Recommendation 55
We recommend that Land Transport New Zealand ensure that compliance staff use the checklist in the Compliance Officers’ Resource Manual for Passenger Service Licensing for assessing an applicant’s fitness and propriety.

There was varying knowledge of, and accordingly varying use of, manuals and the Authority’s intranet. The compliance manual is available on the intranet. Some staff were unaware the compliance manual existed, and most did not use it extensively, preferring to rely on the buddy system and the legislation. The compliance manual is a useful tool, and would have required significant resources to write.

The compliance manual refers to other resources that compliance staff should be familiar with – legislation, fact sheets, study guides, Brooker’s Law of Transportation, Authority publications, and various Road Codes. Knowledge of the compliance manual and the other resources facilitates and complements staff learning of the law relating to the transport sector.

An Appeals Index of recent case law is available for staff to use, but they tend to rely on their own knowledge to make a decision on an application. Staff refer to case law only when they are faced with a difficult decision, and they believe the case law provides advice on only what aspects should be considered in a decision, not the decision itself.

Many staff have considerable experience in making decisions about whether an applicant is fit and proper, so will not need to refer to case law every time in making a decision. However, it is important that staff use the resources available when making decisions, and that they are encouraged to regularly refresh their knowledge of the applicable case law.

In one region, the Regional Compliance Officer’s approach to historic convictions was inconsistent with the guide in the compliance manual, which was sourced from case law. Encouraging staff to be familiar with the resources available to them helps to ensure that sound decisions are made. This should facilitate a consistent approach.

Recommendation 56
We recommend that Land Transport New Zealand staff be encouraged to use the resources available when making decisions (including the Compliance Officers’ Resource Manual for Passenger Service Licensing and the resources referred to in it), and that programmes be established to regularly refresh staff knowledge of the applicable case law.

Training resources

In addition to courses suggested or requested through the performance management system, the Authority has created a New Zealand Qualifications Authority unit-standard-based qualification for compliance staff. It is called the National Certificate in Public Sector Compliance Management (Road Transport).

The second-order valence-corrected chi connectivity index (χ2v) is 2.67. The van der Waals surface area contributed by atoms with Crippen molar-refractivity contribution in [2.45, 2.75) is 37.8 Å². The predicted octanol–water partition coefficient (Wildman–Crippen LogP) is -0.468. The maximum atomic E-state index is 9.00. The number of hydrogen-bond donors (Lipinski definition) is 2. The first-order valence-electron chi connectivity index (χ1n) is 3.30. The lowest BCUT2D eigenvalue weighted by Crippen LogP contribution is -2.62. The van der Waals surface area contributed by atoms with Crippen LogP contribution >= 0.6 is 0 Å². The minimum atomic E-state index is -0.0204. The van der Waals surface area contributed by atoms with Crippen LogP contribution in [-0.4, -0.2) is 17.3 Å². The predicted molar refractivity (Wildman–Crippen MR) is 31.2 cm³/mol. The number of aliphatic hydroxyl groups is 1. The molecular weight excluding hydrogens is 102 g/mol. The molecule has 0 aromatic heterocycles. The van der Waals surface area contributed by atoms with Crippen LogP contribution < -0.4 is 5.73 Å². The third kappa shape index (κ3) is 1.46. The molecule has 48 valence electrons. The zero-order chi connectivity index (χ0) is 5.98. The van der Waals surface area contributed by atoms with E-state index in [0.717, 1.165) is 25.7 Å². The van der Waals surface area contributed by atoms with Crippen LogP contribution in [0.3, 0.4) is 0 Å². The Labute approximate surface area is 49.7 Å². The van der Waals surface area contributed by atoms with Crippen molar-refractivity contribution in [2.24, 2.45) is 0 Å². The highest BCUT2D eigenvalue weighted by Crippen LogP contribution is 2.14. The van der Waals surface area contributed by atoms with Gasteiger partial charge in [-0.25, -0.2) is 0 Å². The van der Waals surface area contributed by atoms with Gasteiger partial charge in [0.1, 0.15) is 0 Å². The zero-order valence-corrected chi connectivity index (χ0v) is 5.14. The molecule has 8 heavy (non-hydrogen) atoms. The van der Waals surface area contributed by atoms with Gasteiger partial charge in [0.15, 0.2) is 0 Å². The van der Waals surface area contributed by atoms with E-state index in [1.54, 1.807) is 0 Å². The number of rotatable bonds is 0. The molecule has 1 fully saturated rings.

To prepare the standards for the qualification, the Authority had to determine the roles and responsibilities of a Compliance Officer, and the appropriate levels of performance required to achieve a competent standard. Compliance staff helped to prepare the qualification, and also produced policy or training material for the Authority’s National Office. This is a good use of their operational knowledge, but affects the regional offices’ ability to cope with their workload.

The qualification is compulsory for all new staff, while existing staff members are encouraged to enrol. Existing staff can cross-credit some of their existing experience against the standards. All staff members receive $2,000 after they complete the qualification.

During our audit, staff expressed concern that the creation of the new organisation (Land Transport New Zealand), and the proposed reorganisation of the Compliance Section’s functions (see Part 7), would affect the currency of the individual unit standards that make up the compliance qualification. Notwithstanding this uncertainty, we consider the qualification to be a useful tool for training new staff, as well as refreshing the knowledge of existing staff. We give credit to the Authority for preparing and implementing the qualification, as it will help to promote consistent practice across the organisation.

Regional offices and the District Court

The District Court has 2 roles in respect of the taxi industry:

  • applicants who fail the fitness and propriety assessment may appeal to the Court; and
  • the Authority may prosecute people in the taxi industry for not complying with legislation.